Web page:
Bottom Line: The leading growth strategy for manufacturers in 2019 is improving shop floor productivity by investing in machine learning platforms that deliver the insights needed to improve product quality and production yields. Using machine learning to streamline every phase of production, starting with inbound supplier quality through manufacturing scheduling to fulfillment is now a priority in manufacturing. According to a recent survey by Deloitte, machine learning is reducing unplanned machinery downtime between 15 – 30%, increasing production throughput by 20%, reducing maintenance costs 30% and delivering up to a 35% increase in quality. Accenture, Manufacturing The Future, Artificial intelligence will fuel the next wave of growth for industrial equipment companies (PDF, 20 pp., no opt-in) How the IIoT can change business models. How emerging technologies can transform the supply chain.
Relax while these deals help you during the holidays. If you make a purchase by clicking one of our links, we may earn a small share of the revenue. However, our picks and opinions are independent from USA Today's newsroom and any business incentives. We've already been on the hunt for tons of early Black Friday deals you can get right now from Amazon, Target, L.L.Bean, eBay, and so many other retailers, which is already getting us pumped for the big shopping weekend. This is probably the best time to save on the things you'll need for the holidays, gifts, and maybe something special for yourself.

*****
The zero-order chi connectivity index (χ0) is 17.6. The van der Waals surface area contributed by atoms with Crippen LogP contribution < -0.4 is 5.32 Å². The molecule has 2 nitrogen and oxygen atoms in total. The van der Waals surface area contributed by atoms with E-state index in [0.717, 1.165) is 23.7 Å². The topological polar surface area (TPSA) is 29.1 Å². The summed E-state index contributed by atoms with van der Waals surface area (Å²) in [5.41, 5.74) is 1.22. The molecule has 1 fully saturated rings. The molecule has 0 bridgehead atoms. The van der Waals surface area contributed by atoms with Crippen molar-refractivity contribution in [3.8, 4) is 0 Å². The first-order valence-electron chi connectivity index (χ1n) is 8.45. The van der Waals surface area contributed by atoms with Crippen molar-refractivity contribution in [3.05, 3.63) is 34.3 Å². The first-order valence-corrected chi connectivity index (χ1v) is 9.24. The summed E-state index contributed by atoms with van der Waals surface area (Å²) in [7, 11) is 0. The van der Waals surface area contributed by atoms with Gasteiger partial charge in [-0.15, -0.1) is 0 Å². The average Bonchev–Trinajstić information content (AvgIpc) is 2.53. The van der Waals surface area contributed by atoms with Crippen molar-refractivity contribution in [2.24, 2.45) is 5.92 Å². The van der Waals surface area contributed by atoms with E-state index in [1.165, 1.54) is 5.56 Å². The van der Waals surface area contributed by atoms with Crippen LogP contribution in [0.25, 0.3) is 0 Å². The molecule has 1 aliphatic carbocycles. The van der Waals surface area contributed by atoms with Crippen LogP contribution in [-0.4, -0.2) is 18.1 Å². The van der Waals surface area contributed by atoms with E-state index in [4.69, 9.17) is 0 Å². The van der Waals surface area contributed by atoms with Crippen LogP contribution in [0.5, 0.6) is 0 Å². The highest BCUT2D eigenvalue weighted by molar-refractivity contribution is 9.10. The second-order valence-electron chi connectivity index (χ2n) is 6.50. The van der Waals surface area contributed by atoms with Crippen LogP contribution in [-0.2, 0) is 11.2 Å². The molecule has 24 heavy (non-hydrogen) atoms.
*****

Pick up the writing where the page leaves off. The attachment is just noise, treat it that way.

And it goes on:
Honeywell is working with robotics researchers at Carnegie Mellon University (CMU) to develop new technologies for distribution centers. The focus is on building an architecture that relies on artificial intelligence and advanced robotic systems to ease supply chain demands for complex e-commerce operations. The goal is to create an architecture that can control and operate multiple robotic applications with intelligent motion and collision avoidance, and reliable sensing. The idea is have robots that can make critical decisions in unpredictable environments, like unloading shipping containers or filling individual e-commerce orders. Read also: What are the best Raspberry Pi alternatives?
Most examples of artificial intelligence in the enterprise today are just on the fringe of what's possible with the technology in the future, according to a group of 10 industry thought leaders who met in New York City on Monday as part of the latest edition of Think Tank by Adobe. Kathryn Hume, VP of product and strategy at Integrate.ai, offered some early perspective by saying that AI is not a new concept. In fact, the exploration of AI has been going on for well over 50 years. "We are swimming in data," Hume said. "There's a tremendous amount of it, and we are seeing an increase in the importance of the machine-learning algorithm.